• May have seriously come up with the game title…oh my!
  • A lot of progress on the game’s overall pitch, scope, and key ideas. Or, uh, something
  • MEGA-MONTH MARCHES EVER ON

Lowlights

  • Having a hard time concentrating and staying focused. I need to really, uh, not be bad at that. I think I’ve put this in every single lowlight since I was born
  • What is game…?
  • Too tired, sorry

Show & Tell

HOW TO QUIT YOUR JOB AND GO BROKE MAKING VIDEO GAMES – THE BURN CHART

It takes some real skill and precision to quit a good job making lots of money to pursue a career in which you’ll make very little. It requires strategy. Foresight. A willful ignorance of consequence.  I’m here to talk about my own process so that you, too, can self-destruct your finances

Today, I want to talk about my burn chart, which you’ve may have seen after reading one of my WARP DOGS CORP LOGS posts.

There may be other, more accurate names for this style of chart, so let me show you what I mean:

So, what exactly is this thing?

In short, the burn chart is the primary method to measure when exactly I’ll be out of money and broke as all hell.

It performs this tremendous service by looking at my current cash reserves each week and compares that to both a fixed and moving estimate of where I predict my cash reserves should be each week.

It then plots this all on a nifty graph so I can visualize how fast I’m spending and when exactly I can expect to run out.

Make sense? Well, let’s dig in some more…

FIXED ESTIMATE

This is the grey line.

The fixed estimate is simple. I took a look at our average monthly expenses and compared it to our average monthly income after I quit my job. I then simply looked at the difference between the expenses and income, and called this difference the expense delta. 

Said a different way, the expense delta is what’s needed to break even each month – for example, if average expenses were $5,000, and average income was $3,000, then the expense delta would be $2,000.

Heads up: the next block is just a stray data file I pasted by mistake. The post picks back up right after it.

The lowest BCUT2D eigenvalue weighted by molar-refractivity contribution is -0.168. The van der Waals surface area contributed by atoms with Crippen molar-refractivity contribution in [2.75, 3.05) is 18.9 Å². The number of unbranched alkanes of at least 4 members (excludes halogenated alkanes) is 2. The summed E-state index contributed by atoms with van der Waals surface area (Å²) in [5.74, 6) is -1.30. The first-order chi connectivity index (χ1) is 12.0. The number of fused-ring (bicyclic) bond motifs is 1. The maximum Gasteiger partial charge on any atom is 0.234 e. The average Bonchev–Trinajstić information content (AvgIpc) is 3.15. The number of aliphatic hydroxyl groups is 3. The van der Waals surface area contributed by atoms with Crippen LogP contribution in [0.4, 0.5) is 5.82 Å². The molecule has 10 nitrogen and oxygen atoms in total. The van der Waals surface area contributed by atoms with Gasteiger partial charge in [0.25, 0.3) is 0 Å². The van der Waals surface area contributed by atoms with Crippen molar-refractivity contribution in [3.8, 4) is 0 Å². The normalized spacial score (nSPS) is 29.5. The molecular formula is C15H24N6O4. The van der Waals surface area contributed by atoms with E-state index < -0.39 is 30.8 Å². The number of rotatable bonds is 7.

The Fixed Estimate is simply this delta subtracted from my cash reserves on a weekly basis. It’s a steady, consistent march to $0, and it’s also the line I want to continuously “beat” each week if I want to elongate this project.

CASH ON HAND

This is the blue line with stars.

At the start of each week I’ll record how much cash on hand I have left. The difference week to week will be reflected by the steepness of the line.

They key here is to beat the estimate. It’s sort of like racing where you want to beat your best lap times – only it’s exactly the opposite because you want to go slower, not faster.

But what happens if I do go slower? Or faster? I mean, it’s extremely unlikely I’ll spend exactly $500 a week over the course of many months, and the move I deviate from the average the less useful the fixed expense line will be.

To solve this problem, I added the moving estimate line.

MOVING ESTIMATE

This is the yellow line with the circles

Like the fixed estimate, the moving estimate steadily marches to 0 by subtracting an expense delta each week.

Unlike the fixed estimate, the speed it marches is not forever constant, but rather is based on a moving average of my actual expenses each week

Let’s use an example.

Week 1: $400 spent

Week 2: $300 spent

Week 3: $500 spent

Over these 3 weeks the moving estimate would come out to $400, and it’d look like so:

Lookin’ good! My thriftiness has bought me more time to work on my projects

Now, let’s say week 4 and 5 look like this:

Week 4: $900 spent

Week 5: $900 spent

Now, obviously I know that spending more per week means I’ll run out of money faster, and vice versa, but it’s one thing to know something and quite another to visualize it

You can see how it shaves off 2 weeks from the fixed estimate – that’s a lot of to give up!

In conclusion, this graph does two things main things:

  • It gamifies the otherwise dull task of tracking weekly expenses, encouraging me to stay under spending goals and beat my previous expectations, plus,
  • It allows me to apply principals of Agile to my financial situation, adjusting my strategies and focus on a weekly basis

So, hopefully this has all made sense. If you’re looking to quit your job to pursue some passion then I strongly encourage you to make something similar – never discount the power of visualizing the speed in which your money is running out